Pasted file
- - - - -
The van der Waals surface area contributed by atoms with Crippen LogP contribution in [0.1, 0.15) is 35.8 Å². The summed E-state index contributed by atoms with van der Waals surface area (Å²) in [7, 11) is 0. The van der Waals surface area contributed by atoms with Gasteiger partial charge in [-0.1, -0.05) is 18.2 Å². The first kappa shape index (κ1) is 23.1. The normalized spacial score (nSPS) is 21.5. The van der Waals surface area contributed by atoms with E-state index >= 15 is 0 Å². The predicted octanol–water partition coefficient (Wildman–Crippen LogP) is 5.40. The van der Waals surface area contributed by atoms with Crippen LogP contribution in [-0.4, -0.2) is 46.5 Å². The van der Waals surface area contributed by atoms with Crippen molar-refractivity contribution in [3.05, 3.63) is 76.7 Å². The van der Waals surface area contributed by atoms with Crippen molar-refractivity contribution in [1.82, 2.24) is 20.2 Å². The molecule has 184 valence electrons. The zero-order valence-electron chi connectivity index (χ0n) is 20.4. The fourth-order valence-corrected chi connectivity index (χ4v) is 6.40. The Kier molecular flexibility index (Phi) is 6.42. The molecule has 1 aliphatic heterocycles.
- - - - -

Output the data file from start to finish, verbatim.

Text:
The van der Waals surface area contributed by atoms with Crippen LogP contribution in [0.1, 0.15) is 35.8 Å². The summed E-state index contributed by atoms with van der Waals surface area (Å²) in [7, 11) is 0. The van der Waals surface area contributed by atoms with Gasteiger partial charge in [-0.1, -0.05) is 18.2 Å². The first kappa shape index (κ1) is 23.1. The normalized spacial score (nSPS) is 21.5. The van der Waals surface area contributed by atoms with E-state index >= 15 is 0 Å². The predicted octanol–water partition coefficient (Wildman–Crippen LogP) is 5.40. The van der Waals surface area contributed by atoms with Crippen LogP contribution in [-0.4, -0.2) is 46.5 Å². The van der Waals surface area contributed by atoms with Crippen molar-refractivity contribution in [3.05, 3.63) is 76.7 Å². The van der Waals surface area contributed by atoms with Crippen molar-refractivity contribution in [1.82, 2.24) is 20.2 Å². The molecule has 184 valence electrons. The zero-order valence-electron chi connectivity index (χ0n) is 20.4. The fourth-order valence-corrected chi connectivity index (χ4v) is 6.40. The Kier molecular flexibility index (Phi) is 6.42. The molecule has 1 aliphatic heterocycles.